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By Shannon Collins, U.S. Department of Defense
As a combat medic in World War II, Army Technician 5th Grade Harold A. Garman dove into the Seine River in France to pull a boat of wounded soldiers to safety amid enemy machine-gun fire.
Garman joined the Army in Albion, Illinois, in 1942. By Aug. 25, 1944, he was a private serving as a medic in Company B, 5th Medical Battalion, 5th Infantry Division in Montereau, France. For his actions that day, he received the Medal of Honor on March 29, 1945.
According to Garman's Medal of Honor citation, the enemy opened fire with a machine gun on a boatload of wounded soldiers just as the boat reached the middle of the Seine. The men in the boat jumped into the water — except for one, who was too badly wounded.
Two of those in the water couldn't swim because of their wounds, so they clung to the sides of the boat. When Garman saw the wounded soldiers were in extreme danger, he jumped into the river and towed the boat to safety as the Germans continued to fire.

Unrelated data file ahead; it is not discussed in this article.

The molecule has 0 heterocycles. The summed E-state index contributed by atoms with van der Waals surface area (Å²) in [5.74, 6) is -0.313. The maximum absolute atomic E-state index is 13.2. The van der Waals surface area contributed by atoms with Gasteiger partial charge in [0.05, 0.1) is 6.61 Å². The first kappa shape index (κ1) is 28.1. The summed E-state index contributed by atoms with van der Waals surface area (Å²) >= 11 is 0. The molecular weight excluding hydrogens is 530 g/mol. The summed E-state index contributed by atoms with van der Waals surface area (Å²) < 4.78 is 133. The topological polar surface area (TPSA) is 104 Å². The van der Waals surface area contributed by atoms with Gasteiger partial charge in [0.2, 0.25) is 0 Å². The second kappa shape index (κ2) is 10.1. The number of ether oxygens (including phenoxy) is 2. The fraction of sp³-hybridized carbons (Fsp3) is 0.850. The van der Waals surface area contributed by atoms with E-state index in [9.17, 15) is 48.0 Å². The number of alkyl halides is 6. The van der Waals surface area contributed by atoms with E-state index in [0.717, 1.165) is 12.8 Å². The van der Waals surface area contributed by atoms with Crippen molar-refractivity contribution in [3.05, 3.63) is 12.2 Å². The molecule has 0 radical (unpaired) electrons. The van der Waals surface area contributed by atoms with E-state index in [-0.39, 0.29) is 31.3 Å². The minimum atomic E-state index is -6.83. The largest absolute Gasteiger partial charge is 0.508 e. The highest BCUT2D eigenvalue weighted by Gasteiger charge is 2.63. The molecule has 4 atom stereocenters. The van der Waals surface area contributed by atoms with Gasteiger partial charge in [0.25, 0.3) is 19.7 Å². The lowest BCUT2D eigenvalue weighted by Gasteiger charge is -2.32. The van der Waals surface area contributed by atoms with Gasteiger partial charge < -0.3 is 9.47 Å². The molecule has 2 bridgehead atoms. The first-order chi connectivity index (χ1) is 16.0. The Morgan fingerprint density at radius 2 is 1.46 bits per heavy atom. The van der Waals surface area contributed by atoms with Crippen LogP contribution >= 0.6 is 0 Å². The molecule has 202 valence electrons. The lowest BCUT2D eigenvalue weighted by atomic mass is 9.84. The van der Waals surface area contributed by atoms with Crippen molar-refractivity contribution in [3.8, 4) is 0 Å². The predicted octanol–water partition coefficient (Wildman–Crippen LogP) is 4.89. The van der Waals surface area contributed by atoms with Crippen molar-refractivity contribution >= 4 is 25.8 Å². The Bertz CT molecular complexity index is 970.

"This soldier's heroism not only saved the lives of the three patients, but so inspired his comrades that additional boats were immediately procured and the evacuation of the wounded resumed," the citation continued.
Garman died at age 74 on Aug, 13, 1992, and is buried in Albion.
Did You Know?
Combat medics were the first to answer the call for aid during the war. Their main objective was to help the wounded as quickly as possible and move the wounded away from the front lines. Medics would often come under fire as they evaluated the patient, applied a tourniquet, administered morphine for pain, and cleaned wounds. When that happened, the medics would drag the patient to safety.
It's estimated that 830,000 medic cards were distributed to personnel throughout World War II. Physicians, dentists, nurses and combat medics, such as Garman, cared for about 14 million patients during that time.